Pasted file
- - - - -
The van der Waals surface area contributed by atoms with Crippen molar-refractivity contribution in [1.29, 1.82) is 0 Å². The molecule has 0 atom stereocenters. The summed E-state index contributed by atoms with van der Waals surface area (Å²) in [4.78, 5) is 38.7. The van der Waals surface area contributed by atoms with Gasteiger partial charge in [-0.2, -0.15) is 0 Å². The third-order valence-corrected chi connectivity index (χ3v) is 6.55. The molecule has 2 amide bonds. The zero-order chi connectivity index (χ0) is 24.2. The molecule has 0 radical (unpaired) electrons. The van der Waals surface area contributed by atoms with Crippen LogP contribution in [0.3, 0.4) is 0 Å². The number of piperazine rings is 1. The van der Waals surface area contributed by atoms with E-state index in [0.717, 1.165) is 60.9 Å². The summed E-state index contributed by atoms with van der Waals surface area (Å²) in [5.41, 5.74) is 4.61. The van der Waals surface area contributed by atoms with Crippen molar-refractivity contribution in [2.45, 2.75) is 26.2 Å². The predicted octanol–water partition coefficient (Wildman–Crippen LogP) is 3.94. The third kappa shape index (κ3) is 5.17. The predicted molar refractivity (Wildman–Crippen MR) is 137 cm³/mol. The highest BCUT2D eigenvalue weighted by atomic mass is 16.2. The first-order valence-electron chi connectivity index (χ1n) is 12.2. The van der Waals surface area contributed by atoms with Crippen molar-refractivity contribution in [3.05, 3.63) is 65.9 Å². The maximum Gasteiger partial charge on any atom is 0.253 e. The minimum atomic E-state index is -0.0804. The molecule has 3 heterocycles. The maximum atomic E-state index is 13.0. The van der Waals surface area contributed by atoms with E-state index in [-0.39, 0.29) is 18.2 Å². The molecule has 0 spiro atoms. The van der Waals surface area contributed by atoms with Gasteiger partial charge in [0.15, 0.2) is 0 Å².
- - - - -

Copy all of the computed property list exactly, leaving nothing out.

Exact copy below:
The van der Waals surface area contributed by atoms with Crippen molar-refractivity contribution in [1.29, 1.82) is 0 Å². The molecule has 0 atom stereocenters. The summed E-state index contributed by atoms with van der Waals surface area (Å²) in [4.78, 5) is 38.7. The van der Waals surface area contributed by atoms with Gasteiger partial charge in [-0.2, -0.15) is 0 Å². The third-order valence-corrected chi connectivity index (χ3v) is 6.55. The molecule has 2 amide bonds. The zero-order chi connectivity index (χ0) is 24.2. The molecule has 0 radical (unpaired) electrons. The van der Waals surface area contributed by atoms with Crippen LogP contribution in [0.3, 0.4) is 0 Å². The number of piperazine rings is 1. The van der Waals surface area contributed by atoms with E-state index in [0.717, 1.165) is 60.9 Å². The summed E-state index contributed by atoms with van der Waals surface area (Å²) in [5.41, 5.74) is 4.61. The van der Waals surface area contributed by atoms with Crippen molar-refractivity contribution in [2.45, 2.75) is 26.2 Å². The predicted octanol–water partition coefficient (Wildman–Crippen LogP) is 3.94. The third kappa shape index (κ3) is 5.17. The predicted molar refractivity (Wildman–Crippen MR) is 137 cm³/mol. The highest BCUT2D eigenvalue weighted by atomic mass is 16.2. The first-order valence-electron chi connectivity index (χ1n) is 12.2. The van der Waals surface area contributed by atoms with Crippen molar-refractivity contribution in [3.05, 3.63) is 65.9 Å². The maximum Gasteiger partial charge on any atom is 0.253 e. The minimum atomic E-state index is -0.0804. The molecule has 3 heterocycles. The maximum atomic E-state index is 13.0. The van der Waals surface area contributed by atoms with E-state index in [-0.39, 0.29) is 18.2 Å². The molecule has 0 spiro atoms. The van der Waals surface area contributed by atoms with Gasteiger partial charge in [0.15, 0.2) is 0 Å².